Asking PDs to get better numbers with the same resources imposes limits. The resources, team and competitive environment may have combined to achieve the sweet spot - delivering an in demo rating of 4.0; to then ask that, under the same conditions, one must reach a 4.5 or 5.0 while irrational is still possible. To suggest that the 4.5 or 5.0, once achieved, can be maintained without revisiting investment is to discount the competition, the possible blessing of a "good statistical bounce" and the common sense alive in any good judgment. The calculus needed to understand where you are, your starting point, and the arithmetic needed to ascertain your effectiveness is to track your cost against performance. How much are you spending to achieve one target demo rating point? How much investment is required to deliver one occasion? What is the six book trend? Where are you going? How much "head room" do you have in your business model? What, exactly, would have to happen to reach and maintain #1 rating in your demo? Winning is about cume, occasions and effective leadership of a creative enterprise, all else is stage craft, politics, vanity, the intrinsic noise of research, the requisite dance of commerce. Measure your PD by not only what's on but what is not on and why. Very important: What new stuff is in the pipeline?

Asking SMs to get better numbers with the same resources imposes limits. The resources, team and competitive environment may have combined to achieve the sweet spot - delivering a new record high rev month and a related record rank in Miller-Kaplan. To suggest that a SM can continue, indefinitely, to grow topline with the same inventory and the same numbers while irrational is still possible. The calculus needed to understand where you are, your starting point, and the arithmetic needed to ascertain your effectiveness is to track your revenue against all market revenue. How many of the top 100 newspaper advertisers are on this month? How many of the top 100 television advertisers? Cable advertisers? Outdoor advertisers? Online advertisers? Yellow pages display advertisers? What is the twelve quarter trend? How many new advertisers are on this month? What is your trend in new business development? How are each of your sellers performing? What is the quality, quantity and result of each call? How much of their time is spent actually selling? What, exactly, is your plan to develop new revenue? to develop each seller to their full potential? Winning is all about driving, obsessing over, topline while keeping a firm grasp on COS. It's about knowing the value of all your inventory not just prime and putting every avail to work, 24/7. Price becomes an objection only when one fails to articulate value. Creating your own demand is key. SMs should be measured not only on what they bring in but what they walk on and why. Very important: What new stuff is in the pipeline?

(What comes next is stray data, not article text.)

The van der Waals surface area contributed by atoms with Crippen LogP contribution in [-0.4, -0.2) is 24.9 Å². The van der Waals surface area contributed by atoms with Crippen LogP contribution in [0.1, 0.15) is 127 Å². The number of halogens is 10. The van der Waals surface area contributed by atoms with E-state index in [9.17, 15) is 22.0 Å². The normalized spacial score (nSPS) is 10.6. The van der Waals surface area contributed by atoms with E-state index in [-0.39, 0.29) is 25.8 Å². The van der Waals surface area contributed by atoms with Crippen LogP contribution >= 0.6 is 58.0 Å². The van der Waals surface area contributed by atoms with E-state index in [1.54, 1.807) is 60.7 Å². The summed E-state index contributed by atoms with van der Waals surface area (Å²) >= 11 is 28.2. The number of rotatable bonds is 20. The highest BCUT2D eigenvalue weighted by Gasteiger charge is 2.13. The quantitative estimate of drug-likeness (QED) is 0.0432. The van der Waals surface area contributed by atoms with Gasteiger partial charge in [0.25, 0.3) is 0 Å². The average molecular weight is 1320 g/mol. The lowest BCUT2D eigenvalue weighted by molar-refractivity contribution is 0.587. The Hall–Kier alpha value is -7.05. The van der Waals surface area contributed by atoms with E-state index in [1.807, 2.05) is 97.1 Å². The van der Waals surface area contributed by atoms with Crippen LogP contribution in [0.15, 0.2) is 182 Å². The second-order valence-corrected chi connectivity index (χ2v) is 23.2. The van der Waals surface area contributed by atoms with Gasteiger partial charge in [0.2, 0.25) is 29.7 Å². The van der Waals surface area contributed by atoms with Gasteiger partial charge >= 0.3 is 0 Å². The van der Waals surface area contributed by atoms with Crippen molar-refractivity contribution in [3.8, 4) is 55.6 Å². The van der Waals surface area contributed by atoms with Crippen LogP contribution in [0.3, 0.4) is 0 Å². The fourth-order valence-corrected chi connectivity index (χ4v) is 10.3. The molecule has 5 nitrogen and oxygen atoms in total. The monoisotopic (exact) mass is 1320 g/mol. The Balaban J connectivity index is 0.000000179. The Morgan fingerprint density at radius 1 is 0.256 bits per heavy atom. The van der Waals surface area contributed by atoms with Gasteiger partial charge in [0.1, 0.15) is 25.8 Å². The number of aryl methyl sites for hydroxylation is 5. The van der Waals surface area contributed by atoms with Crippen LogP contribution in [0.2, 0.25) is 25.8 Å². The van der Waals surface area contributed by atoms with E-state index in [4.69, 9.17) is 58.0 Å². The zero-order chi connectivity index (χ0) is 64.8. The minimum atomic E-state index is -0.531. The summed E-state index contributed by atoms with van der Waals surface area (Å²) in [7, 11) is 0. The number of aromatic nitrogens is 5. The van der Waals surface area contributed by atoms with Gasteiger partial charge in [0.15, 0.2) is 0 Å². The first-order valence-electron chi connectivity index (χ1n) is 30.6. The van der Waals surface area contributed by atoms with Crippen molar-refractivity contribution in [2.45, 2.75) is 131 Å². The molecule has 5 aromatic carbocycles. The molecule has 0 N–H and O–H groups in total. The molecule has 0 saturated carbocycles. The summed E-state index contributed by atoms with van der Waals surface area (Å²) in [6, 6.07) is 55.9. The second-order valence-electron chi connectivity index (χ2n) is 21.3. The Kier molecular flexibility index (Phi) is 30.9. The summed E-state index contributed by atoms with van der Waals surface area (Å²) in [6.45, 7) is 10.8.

"If they're not helping you, they're hurting you" Norm Goldsmith
If your PD or your SM is not producing results, not helping you to reach your goals then stop wasting time with double secret probation and other progressive discipline tools - just let them go and hire the leaders circumstances require and opportunity demands. Field an "A" team. Go big or go home, go for greatness and stop tinkering in the margins.

All that's important is what's coming out of the speakers or on the screen, everything else is a footnote

On the day job I am blessed to work with great teams, truly gifted people. We are obsessed not with getting better but with getting different. The business book we give to all new clients is Michael Lewis' Moneyball. You can only manage what you can measure, the secret is to measure the right things, to pay attention to what is, and is not, happening. To make daily changes as needed, to question the status quo, to abandon what is not working. To celebrate small success and build on them.

Bonus Susan Crawford's FAQ on Net Neutrality here. Bravo Susan, well done!

Your comments are always welcome. Have a great weekend.


Anonymous said...

way to go dave, you've nailed it, thanks for speaking truth to power and thanks for the tip on winer, don't understand much of what he is talking about but what I do is worth the visit. R Durpachi

Anonymous said...

bloody well said Dave Cheers, Milo